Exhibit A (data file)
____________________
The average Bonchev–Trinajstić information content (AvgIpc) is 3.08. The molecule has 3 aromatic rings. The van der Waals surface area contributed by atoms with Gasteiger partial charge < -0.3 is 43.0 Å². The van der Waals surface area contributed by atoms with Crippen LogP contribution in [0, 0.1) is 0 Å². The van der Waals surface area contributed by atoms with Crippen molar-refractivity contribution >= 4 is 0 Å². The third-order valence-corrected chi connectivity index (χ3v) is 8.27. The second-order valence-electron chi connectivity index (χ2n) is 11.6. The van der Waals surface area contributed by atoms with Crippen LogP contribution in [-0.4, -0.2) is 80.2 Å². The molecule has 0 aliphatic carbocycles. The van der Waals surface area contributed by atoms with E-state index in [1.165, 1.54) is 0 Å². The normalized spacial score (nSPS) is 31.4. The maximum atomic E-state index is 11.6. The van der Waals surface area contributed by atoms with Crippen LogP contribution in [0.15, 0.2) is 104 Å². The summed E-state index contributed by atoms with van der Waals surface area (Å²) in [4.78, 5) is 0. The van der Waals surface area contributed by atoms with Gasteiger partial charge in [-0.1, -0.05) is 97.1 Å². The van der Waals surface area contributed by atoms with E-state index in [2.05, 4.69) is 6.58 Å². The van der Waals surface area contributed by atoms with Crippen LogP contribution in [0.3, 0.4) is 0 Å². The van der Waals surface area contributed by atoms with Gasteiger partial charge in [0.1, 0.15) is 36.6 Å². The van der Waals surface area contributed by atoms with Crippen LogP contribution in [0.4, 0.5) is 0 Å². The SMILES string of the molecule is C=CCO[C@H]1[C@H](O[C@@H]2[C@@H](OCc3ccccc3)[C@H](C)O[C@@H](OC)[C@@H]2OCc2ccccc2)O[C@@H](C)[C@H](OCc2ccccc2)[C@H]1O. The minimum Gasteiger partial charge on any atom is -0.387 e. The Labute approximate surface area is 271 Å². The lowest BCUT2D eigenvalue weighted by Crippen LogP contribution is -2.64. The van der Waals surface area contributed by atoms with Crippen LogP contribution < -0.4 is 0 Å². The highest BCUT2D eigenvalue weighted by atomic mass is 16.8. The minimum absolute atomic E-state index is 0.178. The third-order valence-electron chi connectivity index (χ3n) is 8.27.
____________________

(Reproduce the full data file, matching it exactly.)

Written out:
The average Bonchev–Trinajstić information content (AvgIpc) is 3.08. The molecule has 3 aromatic rings. The van der Waals surface area contributed by atoms with Gasteiger partial charge < -0.3 is 43.0 Å². The van der Waals surface area contributed by atoms with Crippen LogP contribution in [0, 0.1) is 0 Å². The van der Waals surface area contributed by atoms with Crippen molar-refractivity contribution >= 4 is 0 Å². The third-order valence-corrected chi connectivity index (χ3v) is 8.27. The second-order valence-electron chi connectivity index (χ2n) is 11.6. The van der Waals surface area contributed by atoms with Crippen LogP contribution in [-0.4, -0.2) is 80.2 Å². The molecule has 0 aliphatic carbocycles. The van der Waals surface area contributed by atoms with E-state index in [1.165, 1.54) is 0 Å². The normalized spacial score (nSPS) is 31.4. The maximum atomic E-state index is 11.6. The van der Waals surface area contributed by atoms with Crippen LogP contribution in [0.15, 0.2) is 104 Å². The summed E-state index contributed by atoms with van der Waals surface area (Å²) in [4.78, 5) is 0. The van der Waals surface area contributed by atoms with Gasteiger partial charge in [-0.1, -0.05) is 97.1 Å². The van der Waals surface area contributed by atoms with E-state index in [2.05, 4.69) is 6.58 Å². The van der Waals surface area contributed by atoms with Crippen LogP contribution in [0.3, 0.4) is 0 Å². The van der Waals surface area contributed by atoms with Gasteiger partial charge in [0.1, 0.15) is 36.6 Å². The van der Waals surface area contributed by atoms with Crippen LogP contribution in [0.4, 0.5) is 0 Å². The SMILES string of the molecule is C=CCO[C@H]1[C@H](O[C@@H]2[C@@H](OCc3ccccc3)[C@H](C)O[C@@H](OC)[C@@H]2OCc2ccccc2)O[C@@H](C)[C@H](OCc2ccccc2)[C@H]1O. The minimum Gasteiger partial charge on any atom is -0.387 e. The Labute approximate surface area is 271 Å². The lowest BCUT2D eigenvalue weighted by Crippen LogP contribution is -2.64. The van der Waals surface area contributed by atoms with Crippen LogP contribution < -0.4 is 0 Å². The highest BCUT2D eigenvalue weighted by atomic mass is 16.8. The minimum absolute atomic E-state index is 0.178. The third-order valence-electron chi connectivity index (χ3n) is 8.27.